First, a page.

TAYLOR, Mich. (AP) — A man who fatally shot two workers at separate Detroit-area businesses and was possibly seeking a third was "on a planned killing spree," a local sheriff said Thursday.
Oakland County Sheriff Michael Bouchard told reporters that — when arrested — the suspect was found with an AK-47 assault rifle and more than 200 rounds of ammunition and appeared to have a "hit list in his mind."
"There were a couple tragedies today but there could have been many more," Bouchard said. "He appeared to know exactly where he was going at each location and I suspect he was not done. Who knows where he may have been headed to next?"
The 45-year-old suspect was shot Thursday afternoon by police in Oakland County's Waterford Township after getting into two shootouts with officers. He was being treated at a hospital. His name was not released.
The rampage started about 10:30 a.m. at BSD Linehaul, a trucking business southwest of Detroit in Taylor where the suspect once worked until losing his job in November.
He walked into the business and shot and killed one of the company's current employees, authorities said. The suspect then left and carjacked one of the company's semi-trailer cabs at gunpoint.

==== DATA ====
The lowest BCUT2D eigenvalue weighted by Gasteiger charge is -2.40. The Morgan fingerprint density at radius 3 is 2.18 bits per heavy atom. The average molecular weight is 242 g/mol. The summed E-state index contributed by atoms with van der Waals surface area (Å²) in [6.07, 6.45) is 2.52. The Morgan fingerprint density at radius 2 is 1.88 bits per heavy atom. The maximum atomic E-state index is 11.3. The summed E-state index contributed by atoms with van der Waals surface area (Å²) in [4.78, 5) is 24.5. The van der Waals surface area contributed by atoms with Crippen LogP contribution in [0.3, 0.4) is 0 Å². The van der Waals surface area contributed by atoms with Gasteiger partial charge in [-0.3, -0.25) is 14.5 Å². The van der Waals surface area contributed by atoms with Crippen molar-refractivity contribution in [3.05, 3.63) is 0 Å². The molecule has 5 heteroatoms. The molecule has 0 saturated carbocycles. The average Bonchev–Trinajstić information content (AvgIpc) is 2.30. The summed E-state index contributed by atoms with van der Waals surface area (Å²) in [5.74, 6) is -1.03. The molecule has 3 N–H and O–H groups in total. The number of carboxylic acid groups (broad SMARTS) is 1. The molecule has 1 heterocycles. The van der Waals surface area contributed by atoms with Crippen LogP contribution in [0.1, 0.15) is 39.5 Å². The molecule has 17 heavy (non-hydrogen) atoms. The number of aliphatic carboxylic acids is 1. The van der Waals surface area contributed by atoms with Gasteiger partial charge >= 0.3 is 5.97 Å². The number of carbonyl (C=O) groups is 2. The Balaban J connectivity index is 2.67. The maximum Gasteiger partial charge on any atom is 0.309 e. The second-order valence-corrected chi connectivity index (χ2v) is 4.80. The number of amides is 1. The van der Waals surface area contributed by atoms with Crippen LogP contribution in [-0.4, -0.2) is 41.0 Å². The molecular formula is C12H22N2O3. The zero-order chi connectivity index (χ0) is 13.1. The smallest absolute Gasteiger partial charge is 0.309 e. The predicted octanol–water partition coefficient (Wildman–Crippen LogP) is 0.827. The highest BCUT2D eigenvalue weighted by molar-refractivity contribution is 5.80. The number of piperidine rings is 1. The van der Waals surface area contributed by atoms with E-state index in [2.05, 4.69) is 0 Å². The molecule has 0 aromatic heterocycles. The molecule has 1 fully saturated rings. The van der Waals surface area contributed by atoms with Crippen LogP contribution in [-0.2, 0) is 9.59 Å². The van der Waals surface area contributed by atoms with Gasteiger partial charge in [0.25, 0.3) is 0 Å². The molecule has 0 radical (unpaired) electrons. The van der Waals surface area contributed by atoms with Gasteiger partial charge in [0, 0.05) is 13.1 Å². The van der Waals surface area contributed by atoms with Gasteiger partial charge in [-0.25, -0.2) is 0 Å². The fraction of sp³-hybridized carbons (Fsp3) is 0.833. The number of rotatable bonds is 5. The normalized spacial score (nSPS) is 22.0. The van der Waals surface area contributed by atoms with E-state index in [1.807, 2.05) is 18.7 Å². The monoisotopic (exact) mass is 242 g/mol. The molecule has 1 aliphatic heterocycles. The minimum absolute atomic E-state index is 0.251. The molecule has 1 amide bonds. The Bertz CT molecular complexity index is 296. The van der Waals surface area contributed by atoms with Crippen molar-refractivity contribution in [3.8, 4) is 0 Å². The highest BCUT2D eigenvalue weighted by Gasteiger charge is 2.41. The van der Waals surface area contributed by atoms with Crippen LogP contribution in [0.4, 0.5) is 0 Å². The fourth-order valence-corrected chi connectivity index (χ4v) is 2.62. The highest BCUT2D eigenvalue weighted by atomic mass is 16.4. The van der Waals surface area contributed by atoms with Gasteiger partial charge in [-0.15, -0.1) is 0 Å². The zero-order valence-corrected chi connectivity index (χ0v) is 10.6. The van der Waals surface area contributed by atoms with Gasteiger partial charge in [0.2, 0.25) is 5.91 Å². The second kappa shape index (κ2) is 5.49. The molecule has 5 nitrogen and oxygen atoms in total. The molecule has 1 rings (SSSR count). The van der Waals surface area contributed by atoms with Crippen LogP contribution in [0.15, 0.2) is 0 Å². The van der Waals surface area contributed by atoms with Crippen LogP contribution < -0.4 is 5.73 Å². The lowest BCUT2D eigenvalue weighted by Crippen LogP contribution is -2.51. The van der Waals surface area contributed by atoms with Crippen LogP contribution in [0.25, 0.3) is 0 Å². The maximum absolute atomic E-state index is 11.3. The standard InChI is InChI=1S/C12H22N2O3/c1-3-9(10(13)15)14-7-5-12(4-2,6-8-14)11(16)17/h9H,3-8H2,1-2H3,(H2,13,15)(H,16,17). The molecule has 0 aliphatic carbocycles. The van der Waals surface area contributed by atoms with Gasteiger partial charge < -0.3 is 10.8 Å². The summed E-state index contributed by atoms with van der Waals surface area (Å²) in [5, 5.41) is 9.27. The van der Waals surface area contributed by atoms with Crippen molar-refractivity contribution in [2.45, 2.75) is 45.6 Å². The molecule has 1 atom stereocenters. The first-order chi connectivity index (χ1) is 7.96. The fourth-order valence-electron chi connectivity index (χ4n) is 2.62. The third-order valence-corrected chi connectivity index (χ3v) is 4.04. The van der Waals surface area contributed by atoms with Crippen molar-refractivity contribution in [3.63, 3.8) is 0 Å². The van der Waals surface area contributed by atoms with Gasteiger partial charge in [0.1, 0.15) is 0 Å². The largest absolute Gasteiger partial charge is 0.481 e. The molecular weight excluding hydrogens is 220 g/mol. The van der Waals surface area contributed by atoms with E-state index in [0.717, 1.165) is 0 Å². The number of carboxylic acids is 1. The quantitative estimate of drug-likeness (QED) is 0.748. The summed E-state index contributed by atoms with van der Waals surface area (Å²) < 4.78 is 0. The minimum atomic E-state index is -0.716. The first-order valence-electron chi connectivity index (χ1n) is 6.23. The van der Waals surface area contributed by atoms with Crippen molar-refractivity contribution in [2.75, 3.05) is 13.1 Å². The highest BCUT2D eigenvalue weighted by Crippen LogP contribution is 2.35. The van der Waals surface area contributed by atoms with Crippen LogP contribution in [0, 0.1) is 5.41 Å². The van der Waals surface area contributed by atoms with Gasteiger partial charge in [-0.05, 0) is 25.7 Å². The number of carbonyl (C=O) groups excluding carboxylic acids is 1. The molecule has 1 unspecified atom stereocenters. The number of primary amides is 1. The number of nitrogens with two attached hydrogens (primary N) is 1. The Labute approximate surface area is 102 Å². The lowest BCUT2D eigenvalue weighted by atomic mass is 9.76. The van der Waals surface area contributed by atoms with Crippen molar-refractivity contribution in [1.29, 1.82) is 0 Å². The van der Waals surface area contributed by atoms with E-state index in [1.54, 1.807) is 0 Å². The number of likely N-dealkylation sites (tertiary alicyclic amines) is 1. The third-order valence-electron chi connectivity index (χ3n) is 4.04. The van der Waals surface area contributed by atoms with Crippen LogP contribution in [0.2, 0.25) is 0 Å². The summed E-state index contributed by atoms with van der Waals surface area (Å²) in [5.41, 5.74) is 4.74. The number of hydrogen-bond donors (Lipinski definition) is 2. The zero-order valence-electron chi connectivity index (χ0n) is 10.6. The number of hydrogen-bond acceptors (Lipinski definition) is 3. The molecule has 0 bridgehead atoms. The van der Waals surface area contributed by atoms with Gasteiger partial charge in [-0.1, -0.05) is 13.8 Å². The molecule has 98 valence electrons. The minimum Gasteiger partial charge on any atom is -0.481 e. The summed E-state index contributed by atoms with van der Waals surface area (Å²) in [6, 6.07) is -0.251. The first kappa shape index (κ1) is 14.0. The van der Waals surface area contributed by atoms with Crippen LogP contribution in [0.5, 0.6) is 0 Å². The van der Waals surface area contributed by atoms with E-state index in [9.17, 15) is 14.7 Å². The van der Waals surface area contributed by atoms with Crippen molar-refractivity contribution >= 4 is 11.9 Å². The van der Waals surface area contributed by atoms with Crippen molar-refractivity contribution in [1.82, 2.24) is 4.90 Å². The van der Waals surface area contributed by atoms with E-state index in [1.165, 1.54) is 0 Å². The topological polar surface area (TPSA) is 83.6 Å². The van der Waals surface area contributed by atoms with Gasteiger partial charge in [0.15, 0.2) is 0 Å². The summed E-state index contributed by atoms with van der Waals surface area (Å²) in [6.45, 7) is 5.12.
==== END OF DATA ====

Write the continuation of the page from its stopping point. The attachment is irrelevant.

Taylor Police Chief John Blair described the man to WDIV-TV as "a disgruntled employee" who "came back for some sort of vengeance."
About an hour later and 30 miles (48 kilometers) away, Eriverto Perez, 58, was shot as he sat at a desk at an aluminum stamping business in Pontiac, northwest of Detroit.
The suspect walked past other workers when he exited the building and drove to a trucking firm in nearby Waterford Township. He left that business when he could not find a person he was seeking, police said.
As police pursued the semi cab, the suspect stopped and shot at the officers before being wounded and sideswiping a car.
"When he left that Waterford business and was driving (the officers) were behind him with their lights and siren on," Bouchard said. "He stopped the truck, shot at them, got back in the truck and continued to flee until the crash."
Bouchard said that in situations like this a gunman "doesn't care about anything or anyone after he's already killed."
"The situation, I believe, could have been tremendously worse," he added. "Given the amount of ammunition and his preparation, I don't think he was done."
The suspect was facing assault with a deadly weapon and gun charges from an incident in December at the business in Taylor, Blair said.